These improvements are great and help to expand the experience. They are, however, the only real evolutions of the game as so much else feels like a retread of the previous title. You start off roaming the beaches of Miami, battling the Foot across a stretch that feels a lot like the second stage from the previous game. Then it's on to a surfboard section that plays like the skateboard section from the previous game (complete with all the same kinds of enemies, and helicopters) to deal with. And then its onto a submarine (that feels like a mini-Technodrome) before dealing with more streets, sewers, rooftops, and Technodrome levels. So much of it resembles stages we've seen before, with enemies we've fought a ton of, and there's nothing new in the mix.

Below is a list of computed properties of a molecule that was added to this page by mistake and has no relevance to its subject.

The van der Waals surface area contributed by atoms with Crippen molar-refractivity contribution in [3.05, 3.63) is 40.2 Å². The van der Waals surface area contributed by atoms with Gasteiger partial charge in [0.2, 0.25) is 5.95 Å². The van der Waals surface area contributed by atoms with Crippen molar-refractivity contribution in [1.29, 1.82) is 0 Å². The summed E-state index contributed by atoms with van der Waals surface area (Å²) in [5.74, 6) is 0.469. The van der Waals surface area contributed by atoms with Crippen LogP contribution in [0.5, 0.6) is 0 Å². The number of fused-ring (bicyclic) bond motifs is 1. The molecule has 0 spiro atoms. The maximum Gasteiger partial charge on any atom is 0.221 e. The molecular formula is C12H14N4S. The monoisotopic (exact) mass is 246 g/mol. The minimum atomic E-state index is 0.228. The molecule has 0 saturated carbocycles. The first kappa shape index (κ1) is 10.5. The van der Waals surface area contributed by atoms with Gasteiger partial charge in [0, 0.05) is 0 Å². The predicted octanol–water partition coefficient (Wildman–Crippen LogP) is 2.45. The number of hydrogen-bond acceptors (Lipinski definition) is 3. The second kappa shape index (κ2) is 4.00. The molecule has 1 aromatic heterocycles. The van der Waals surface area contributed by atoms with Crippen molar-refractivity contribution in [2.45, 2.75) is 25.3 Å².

The lack of evolution in the enemies is really bad. The foot soldiers, the ever present foes that get killed constantly in these games, have a couple of new attacks -- one set till throw heavy weights and barrels while another shoots laser chains -- but 99% of the Foot you see will be the same guys fought in the last game. There are also mousers (from the last game) and rock soldiers (from the last game) making up the rest of the regular foes, and no, none of them really iterate either. If you remember fighting them the last time this game will make you loathe the sight of them.